…And the ‘Big Things’ will take care of themselves.
So often, we tend to focus on the end results before we even start; be it a website, campaign, online marketing…etc. Clients tend to pay less attention to the process and the many small variables that a good designer, consultant or developer brings to the table. But this is a very difficult concept to get across to the a prospective client. You’re essentially trying to sell them on your experience and it ends up sounding like something that Chris Farley might have said in the movie Tommy Boy.
This came to light recently when a client insisted that a Facebook Ad look a certain way. They insisted that the itty bitty ad that they wanted have writing on it, i.e. name of company, website..etc. I tried to tell them that this wouldn’t be readable for the user and they’d be much better off with something simpler and that they should rely on the text below the add for any details. I mean, what would we know – we’ve only been doing this forever.
So, the we placed their ad up. But the story doesn’t end there.
To prove a point, we kept the other ad to and served it as well without the client knowing (and we paid out of pocket to see how our ad would perform). Lo and behold, our Ad returned 700 percent higher click-through rate than theirs. We mentioned this to the client and they said something to the effect of oh, yea..we wanted ‘our’ designer to do the work because they ‘understand’ our style and brand. Huh?
Every time I think about this my heart starts beating just a tad bit faster until I calm the mind with some ‘Buddy The Elf’ truisms that I keep handy. All kidding aside though, I come across countless small experiences where experience can help a client, increase campaign performance, drive online sales, increase leads for websites but most of them tend to fall into the ‘intangible’ category – things that aren’t easily tracked and things that are done without the client even knowing.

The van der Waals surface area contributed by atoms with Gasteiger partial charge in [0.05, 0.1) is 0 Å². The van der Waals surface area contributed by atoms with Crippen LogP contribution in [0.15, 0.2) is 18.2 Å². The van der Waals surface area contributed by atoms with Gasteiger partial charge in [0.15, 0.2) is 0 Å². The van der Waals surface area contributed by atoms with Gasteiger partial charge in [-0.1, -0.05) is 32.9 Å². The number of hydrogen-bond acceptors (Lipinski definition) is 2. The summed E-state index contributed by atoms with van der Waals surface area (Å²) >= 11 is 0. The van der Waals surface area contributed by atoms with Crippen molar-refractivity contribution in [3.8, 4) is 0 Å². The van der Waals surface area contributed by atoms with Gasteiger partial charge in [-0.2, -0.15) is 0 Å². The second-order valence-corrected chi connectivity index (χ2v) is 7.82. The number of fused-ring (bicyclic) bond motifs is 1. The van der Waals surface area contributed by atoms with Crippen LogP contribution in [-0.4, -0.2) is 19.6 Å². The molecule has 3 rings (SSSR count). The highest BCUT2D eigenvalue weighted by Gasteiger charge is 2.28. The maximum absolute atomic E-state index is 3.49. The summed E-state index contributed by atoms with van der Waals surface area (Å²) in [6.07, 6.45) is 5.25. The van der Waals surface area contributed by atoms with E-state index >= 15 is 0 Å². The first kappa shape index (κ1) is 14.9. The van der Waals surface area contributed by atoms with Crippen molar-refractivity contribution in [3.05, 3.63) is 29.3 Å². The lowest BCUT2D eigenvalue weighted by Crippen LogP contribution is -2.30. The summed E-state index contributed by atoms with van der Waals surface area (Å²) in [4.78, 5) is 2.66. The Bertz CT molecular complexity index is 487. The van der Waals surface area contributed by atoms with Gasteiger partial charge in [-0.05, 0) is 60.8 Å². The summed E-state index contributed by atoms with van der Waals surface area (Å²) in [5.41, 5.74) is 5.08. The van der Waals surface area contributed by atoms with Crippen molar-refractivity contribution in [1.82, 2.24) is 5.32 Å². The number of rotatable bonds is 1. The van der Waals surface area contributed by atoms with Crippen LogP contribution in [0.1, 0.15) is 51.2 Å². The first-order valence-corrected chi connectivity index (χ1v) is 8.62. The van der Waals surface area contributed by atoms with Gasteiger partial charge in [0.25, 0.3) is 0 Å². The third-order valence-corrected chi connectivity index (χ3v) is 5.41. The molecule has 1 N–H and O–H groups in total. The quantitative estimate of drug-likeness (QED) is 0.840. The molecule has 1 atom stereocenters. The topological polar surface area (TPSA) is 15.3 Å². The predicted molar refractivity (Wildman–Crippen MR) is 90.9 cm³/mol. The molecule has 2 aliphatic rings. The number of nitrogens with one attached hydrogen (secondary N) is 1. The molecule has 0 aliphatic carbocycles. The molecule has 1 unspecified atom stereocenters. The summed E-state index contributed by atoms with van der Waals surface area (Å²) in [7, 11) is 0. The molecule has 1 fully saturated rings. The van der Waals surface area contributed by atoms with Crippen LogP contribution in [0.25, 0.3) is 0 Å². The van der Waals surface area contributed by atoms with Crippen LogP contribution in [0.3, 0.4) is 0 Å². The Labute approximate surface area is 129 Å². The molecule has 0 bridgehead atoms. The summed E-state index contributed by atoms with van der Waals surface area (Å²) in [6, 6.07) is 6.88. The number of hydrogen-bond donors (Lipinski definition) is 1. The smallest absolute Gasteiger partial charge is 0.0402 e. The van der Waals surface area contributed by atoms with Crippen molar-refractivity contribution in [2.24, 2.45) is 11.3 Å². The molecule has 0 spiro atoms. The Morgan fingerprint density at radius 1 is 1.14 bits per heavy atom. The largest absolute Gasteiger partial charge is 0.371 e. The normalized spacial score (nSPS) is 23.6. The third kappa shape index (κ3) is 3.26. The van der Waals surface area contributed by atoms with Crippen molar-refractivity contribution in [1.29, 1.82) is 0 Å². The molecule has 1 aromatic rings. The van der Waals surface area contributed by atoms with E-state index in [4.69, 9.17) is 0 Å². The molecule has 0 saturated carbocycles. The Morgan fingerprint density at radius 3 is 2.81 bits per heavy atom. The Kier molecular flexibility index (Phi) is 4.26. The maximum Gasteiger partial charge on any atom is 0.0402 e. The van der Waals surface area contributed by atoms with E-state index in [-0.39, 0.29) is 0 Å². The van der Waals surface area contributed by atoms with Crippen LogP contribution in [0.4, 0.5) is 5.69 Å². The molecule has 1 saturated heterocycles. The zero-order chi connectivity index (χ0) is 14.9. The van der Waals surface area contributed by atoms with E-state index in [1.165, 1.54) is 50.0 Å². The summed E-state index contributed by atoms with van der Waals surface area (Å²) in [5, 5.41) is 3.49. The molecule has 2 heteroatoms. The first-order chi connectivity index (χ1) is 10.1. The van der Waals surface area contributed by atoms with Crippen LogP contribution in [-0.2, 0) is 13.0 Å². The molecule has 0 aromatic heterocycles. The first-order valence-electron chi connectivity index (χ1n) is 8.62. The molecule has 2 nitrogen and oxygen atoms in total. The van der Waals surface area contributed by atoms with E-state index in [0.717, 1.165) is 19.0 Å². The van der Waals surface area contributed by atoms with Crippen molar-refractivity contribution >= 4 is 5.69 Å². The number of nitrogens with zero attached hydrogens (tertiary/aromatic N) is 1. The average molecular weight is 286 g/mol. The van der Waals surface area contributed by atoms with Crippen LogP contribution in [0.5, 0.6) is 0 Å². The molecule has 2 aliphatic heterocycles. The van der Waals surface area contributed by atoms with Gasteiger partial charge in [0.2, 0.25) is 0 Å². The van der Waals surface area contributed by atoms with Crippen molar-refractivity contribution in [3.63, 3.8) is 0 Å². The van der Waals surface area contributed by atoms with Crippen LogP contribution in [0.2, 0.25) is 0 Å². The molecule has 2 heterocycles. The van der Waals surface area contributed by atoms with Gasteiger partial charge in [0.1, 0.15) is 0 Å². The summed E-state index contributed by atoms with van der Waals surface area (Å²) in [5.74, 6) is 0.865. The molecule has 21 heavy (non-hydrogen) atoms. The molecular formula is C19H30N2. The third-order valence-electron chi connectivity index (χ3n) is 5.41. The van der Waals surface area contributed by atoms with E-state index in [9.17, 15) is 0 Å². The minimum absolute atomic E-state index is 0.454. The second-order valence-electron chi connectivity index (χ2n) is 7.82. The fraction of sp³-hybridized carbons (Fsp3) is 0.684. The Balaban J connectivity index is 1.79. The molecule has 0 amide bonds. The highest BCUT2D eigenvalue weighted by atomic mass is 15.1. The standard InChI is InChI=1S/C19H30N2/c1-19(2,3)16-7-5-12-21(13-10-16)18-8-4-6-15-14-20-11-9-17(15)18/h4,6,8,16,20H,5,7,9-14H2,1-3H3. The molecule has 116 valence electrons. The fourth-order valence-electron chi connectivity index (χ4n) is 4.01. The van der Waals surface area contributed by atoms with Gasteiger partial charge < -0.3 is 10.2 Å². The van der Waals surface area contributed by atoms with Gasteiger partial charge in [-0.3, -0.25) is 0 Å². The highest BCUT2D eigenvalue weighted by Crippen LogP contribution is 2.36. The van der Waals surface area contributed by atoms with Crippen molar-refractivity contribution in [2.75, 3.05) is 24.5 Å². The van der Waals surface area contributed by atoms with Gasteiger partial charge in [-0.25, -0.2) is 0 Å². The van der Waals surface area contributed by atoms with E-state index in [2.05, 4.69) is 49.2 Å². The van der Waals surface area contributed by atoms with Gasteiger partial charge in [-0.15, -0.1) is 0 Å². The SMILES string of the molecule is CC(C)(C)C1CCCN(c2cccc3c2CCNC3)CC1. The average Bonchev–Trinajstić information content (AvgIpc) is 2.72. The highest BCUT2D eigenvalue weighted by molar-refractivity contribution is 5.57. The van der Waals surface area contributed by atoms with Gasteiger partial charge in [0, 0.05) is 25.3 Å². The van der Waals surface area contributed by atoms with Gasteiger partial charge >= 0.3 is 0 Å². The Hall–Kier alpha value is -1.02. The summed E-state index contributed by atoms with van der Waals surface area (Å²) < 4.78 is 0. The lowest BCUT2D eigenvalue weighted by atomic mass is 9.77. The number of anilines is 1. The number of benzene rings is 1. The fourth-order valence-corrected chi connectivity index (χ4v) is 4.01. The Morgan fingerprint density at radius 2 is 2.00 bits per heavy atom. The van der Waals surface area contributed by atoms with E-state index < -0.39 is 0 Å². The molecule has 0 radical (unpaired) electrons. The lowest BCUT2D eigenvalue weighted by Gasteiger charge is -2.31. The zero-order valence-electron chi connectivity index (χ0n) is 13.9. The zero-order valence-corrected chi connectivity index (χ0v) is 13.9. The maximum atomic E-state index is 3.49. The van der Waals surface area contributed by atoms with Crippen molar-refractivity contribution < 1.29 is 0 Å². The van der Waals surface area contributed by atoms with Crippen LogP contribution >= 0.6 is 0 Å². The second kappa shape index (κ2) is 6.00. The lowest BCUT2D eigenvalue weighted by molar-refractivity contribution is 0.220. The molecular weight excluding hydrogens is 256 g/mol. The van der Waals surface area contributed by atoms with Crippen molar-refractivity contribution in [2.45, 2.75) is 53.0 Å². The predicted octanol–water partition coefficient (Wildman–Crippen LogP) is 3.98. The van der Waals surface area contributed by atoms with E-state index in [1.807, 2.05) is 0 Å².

This concept of ‘many small things’ become evident when working with a good developer who understand usability. A good developer will create small elements, enforce logic and simplify based on experience that eventually enhances the user experience (and eventual success of a website). Nearly all of these things will go unnoticed by clients.
So how do we compare how a site is built, versus how a site would have been built if the client moved in a different direction?
I guess it really boils down to good communication with the client and in making sure that we focus on analytics. In the end, success online comes from the proper execution of many small elements. If we can show companies results at the end of the day maybe the details should remain the intangible things that make up a good marketing team, dev or design team?